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Enzyme-gelatin electrochemical biosensors: scaling down.

De Wael K, De Belder S, Pilehvar S, Van Steenberge G, Herrebout W, Heering HA - Biosensors (Basel) (2012)

Bottom Line: By spincoating, highly uniform sub micrometer layers of biocompatible matrices can be constructed.A full electrochemical study and characterization of the modified surfaces has been carried out.It was clear that in the case of catalase, gluteraldehyde addition was needed to prevent leaking of the catalase from the gelatin matrix.

View Article: PubMed Central - PubMed

Affiliation: Environmental Analysis, University of Antwerp, Universiteitsplein 1, B-2610 Antwerp, Belgium. Karolien.DeWael@ua.ac.be.

ABSTRACT
In this article we investigate the possibility of scaling down enzyme-gelatin modified electrodes by spin coating the enzyme-gelatin layer. Special attention is given to the electrochemical behavior of the selected enzymes inside the gelatin matrix. A glassy carbon electrode was used as a substrate to immobilize, in the first instance, horse heart cytochrome c (HHC) in a gelatin matrix. Both a drop dried and a spin coated layer was prepared. On scaling down, a transition from diffusion controlled reactions towards adsorption controlled reactions is observed. Compared to a drop dried electrode, a spin coated electrode showed a more stable electrochemical behavior. Next to HHC, we also incorporated catalase in a spin coated gelatin matrix immobilized on a glassy carbon electrode. By spincoating, highly uniform sub micrometer layers of biocompatible matrices can be constructed. A full electrochemical study and characterization of the modified surfaces has been carried out. It was clear that in the case of catalase, gluteraldehyde addition was needed to prevent leaking of the catalase from the gelatin matrix.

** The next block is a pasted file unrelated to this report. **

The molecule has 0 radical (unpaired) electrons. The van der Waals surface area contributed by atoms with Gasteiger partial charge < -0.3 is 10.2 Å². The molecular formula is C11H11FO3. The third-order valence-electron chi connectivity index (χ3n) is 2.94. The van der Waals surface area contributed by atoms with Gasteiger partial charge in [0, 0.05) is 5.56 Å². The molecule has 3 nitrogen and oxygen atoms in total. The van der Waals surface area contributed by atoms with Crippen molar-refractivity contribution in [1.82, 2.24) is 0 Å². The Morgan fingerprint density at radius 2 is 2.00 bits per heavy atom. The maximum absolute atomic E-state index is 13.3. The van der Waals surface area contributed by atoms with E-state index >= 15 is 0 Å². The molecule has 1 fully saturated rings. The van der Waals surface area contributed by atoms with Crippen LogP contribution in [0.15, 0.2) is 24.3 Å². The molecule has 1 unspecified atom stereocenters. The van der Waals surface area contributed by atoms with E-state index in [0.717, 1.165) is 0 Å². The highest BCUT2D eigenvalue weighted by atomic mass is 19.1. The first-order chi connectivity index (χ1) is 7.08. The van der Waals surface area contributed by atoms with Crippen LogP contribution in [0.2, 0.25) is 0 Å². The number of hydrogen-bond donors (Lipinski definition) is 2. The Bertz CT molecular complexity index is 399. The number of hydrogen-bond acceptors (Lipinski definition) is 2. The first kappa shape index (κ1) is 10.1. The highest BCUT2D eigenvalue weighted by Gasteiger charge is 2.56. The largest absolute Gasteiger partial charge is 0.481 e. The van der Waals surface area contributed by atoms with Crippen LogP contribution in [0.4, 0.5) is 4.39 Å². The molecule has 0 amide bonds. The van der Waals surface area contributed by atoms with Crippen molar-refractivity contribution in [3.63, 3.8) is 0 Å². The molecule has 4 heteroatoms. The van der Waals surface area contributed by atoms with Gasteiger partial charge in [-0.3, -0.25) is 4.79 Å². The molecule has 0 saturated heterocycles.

No MeSH data available.


The current potential behaviour of a GelB/C (1), a drop dried HHC/GelB/C (2) and a spin coated HHC/GelB/C (3) electrode in a 10 mmol∙L−1 HEPES pH 7 buffer solution with a scan rate of 50 mV∙s−1.
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biosensors-02-00101-f001: The current potential behaviour of a GelB/C (1), a drop dried HHC/GelB/C (2) and a spin coated HHC/GelB/C (3) electrode in a 10 mmol∙L−1 HEPES pH 7 buffer solution with a scan rate of 50 mV∙s−1.

Mentions: Figure 1 shows the current-potential behavior of a drop dried (DD) GelB/GC electrode (1) and a DD HHC/GelB/GC electrode (2) in a 10 mmol∙L−1 HEPES pH 7 buffer solution in a potential window from −0.4 to 0.6 V with a scan rate of 50 mV∙s−1. No oxidation or reduction process is observed at a GelB/GC electrode. In this potential window, the gelatin matrix seems not to be electrochemically active at a glassy carbon electrode. When 0.5 mmol∙L−1 HHC is added to a GelB matrix, the corresponding current potential behavior is shown as curve 2 (which is the first scan obtained during the cyclic voltammetric experiment). The voltammogram shows a well-defined oxidation and reduction wave with peak potentials of 55 and −73 mV respectively, as expected for the oxidation and the reduction of the heme group present in the HHC protein [16,32,33]. The midpoint potential is 4 mV, consistent with the formal potential of HHC in solution [34]. In a previous article [16], the electrochemical behavior of a DD HHC/GelB/MH/Au electrode (MH = mercaptohexanol) was described. Similar diffusion controlled phenomena were observed. Within the thick DD gelatin layer, electron hopping between the biomolecules is responsible for the diffusion behavior [35].